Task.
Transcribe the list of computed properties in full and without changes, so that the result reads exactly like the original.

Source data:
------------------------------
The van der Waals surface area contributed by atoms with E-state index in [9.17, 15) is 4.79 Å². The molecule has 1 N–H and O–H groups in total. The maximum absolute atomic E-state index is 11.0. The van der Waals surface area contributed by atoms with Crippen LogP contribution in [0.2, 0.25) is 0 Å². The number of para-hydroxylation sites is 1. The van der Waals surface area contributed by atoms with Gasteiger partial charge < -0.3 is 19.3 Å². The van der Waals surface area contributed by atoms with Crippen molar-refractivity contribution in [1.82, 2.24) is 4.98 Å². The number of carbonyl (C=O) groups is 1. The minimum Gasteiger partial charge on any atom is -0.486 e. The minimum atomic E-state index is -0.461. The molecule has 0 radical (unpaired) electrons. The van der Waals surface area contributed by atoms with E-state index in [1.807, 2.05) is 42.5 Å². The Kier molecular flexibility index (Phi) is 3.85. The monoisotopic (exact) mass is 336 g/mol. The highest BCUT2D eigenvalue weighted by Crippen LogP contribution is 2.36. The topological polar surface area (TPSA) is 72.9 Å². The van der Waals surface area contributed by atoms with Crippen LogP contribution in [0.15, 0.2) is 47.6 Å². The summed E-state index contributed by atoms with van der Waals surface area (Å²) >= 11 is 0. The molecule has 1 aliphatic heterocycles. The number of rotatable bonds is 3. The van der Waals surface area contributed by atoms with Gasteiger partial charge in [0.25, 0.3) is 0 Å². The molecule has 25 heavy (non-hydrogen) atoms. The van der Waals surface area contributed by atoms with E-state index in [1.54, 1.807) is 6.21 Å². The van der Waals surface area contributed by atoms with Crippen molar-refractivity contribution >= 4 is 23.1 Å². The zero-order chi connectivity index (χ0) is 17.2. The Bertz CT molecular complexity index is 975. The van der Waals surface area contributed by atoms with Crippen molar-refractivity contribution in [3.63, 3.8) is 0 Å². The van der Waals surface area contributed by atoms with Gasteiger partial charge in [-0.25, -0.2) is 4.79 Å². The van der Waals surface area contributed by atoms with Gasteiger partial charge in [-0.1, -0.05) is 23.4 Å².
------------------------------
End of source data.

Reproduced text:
The van der Waals surface area contributed by atoms with E-state index in [9.17, 15) is 4.79 Å². The molecule has 1 N–H and O–H groups in total. The maximum absolute atomic E-state index is 11.0. The van der Waals surface area contributed by atoms with Crippen LogP contribution in [0.2, 0.25) is 0 Å². The number of para-hydroxylation sites is 1. The van der Waals surface area contributed by atoms with Gasteiger partial charge < -0.3 is 19.3 Å². The van der Waals surface area contributed by atoms with Crippen molar-refractivity contribution in [1.82, 2.24) is 4.98 Å². The number of carbonyl (C=O) groups is 1. The minimum Gasteiger partial charge on any atom is -0.486 e. The minimum atomic E-state index is -0.461. The molecule has 0 radical (unpaired) electrons. The van der Waals surface area contributed by atoms with E-state index in [1.807, 2.05) is 42.5 Å². The Kier molecular flexibility index (Phi) is 3.85. The monoisotopic (exact) mass is 336 g/mol. The highest BCUT2D eigenvalue weighted by Crippen LogP contribution is 2.36. The topological polar surface area (TPSA) is 72.9 Å². The van der Waals surface area contributed by atoms with Crippen LogP contribution in [0.15, 0.2) is 47.6 Å². The summed E-state index contributed by atoms with van der Waals surface area (Å²) >= 11 is 0. The molecule has 1 aliphatic heterocycles. The number of rotatable bonds is 3. The van der Waals surface area contributed by atoms with Gasteiger partial charge in [0.25, 0.3) is 0 Å². The molecule has 25 heavy (non-hydrogen) atoms. The van der Waals surface area contributed by atoms with E-state index in [1.54, 1.807) is 6.21 Å². The van der Waals surface area contributed by atoms with Crippen molar-refractivity contribution >= 4 is 23.1 Å². The zero-order chi connectivity index (χ0) is 17.2. The Bertz CT molecular complexity index is 975. The van der Waals surface area contributed by atoms with Crippen molar-refractivity contribution in [3.63, 3.8) is 0 Å². The van der Waals surface area contributed by atoms with Gasteiger partial charge in [-0.25, -0.2) is 4.79 Å². The van der Waals surface area contributed by atoms with Gasteiger partial charge in [-0.1, -0.05) is 23.4 Å².